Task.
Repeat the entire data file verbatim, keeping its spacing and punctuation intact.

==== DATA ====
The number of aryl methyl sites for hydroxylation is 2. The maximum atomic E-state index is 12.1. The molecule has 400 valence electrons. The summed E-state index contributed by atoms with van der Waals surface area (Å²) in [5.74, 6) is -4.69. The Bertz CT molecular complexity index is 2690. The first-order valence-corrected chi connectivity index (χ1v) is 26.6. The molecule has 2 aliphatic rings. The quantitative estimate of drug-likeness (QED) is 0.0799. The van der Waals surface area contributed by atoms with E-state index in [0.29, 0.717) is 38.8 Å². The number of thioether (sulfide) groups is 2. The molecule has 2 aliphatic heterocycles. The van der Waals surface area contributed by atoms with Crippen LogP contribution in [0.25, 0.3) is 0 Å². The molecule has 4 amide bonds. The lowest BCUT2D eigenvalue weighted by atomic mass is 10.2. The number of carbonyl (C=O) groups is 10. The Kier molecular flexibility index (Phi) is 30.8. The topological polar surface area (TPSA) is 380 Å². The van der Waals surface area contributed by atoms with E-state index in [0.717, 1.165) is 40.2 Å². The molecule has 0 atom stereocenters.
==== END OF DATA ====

The number of aryl methyl sites for hydroxylation is 2. The maximum atomic E-state index is 12.1. The molecule has 400 valence electrons. The summed E-state index contributed by atoms with van der Waals surface area (Å²) in [5.74, 6) is -4.69. The Bertz CT molecular complexity index is 2690. The first-order valence-corrected chi connectivity index (χ1v) is 26.6. The molecule has 2 aliphatic rings. The quantitative estimate of drug-likeness (QED) is 0.0799. The van der Waals surface area contributed by atoms with E-state index in [0.29, 0.717) is 38.8 Å². The number of thioether (sulfide) groups is 2. The molecule has 2 aliphatic heterocycles. The van der Waals surface area contributed by atoms with Crippen LogP contribution in [0.25, 0.3) is 0 Å². The molecule has 4 amide bonds. The lowest BCUT2D eigenvalue weighted by atomic mass is 10.2. The number of carbonyl (C=O) groups is 10. The Kier molecular flexibility index (Phi) is 30.8. The topological polar surface area (TPSA) is 380 Å². The van der Waals surface area contributed by atoms with E-state index in [0.717, 1.165) is 40.2 Å². The molecule has 0 atom stereocenters.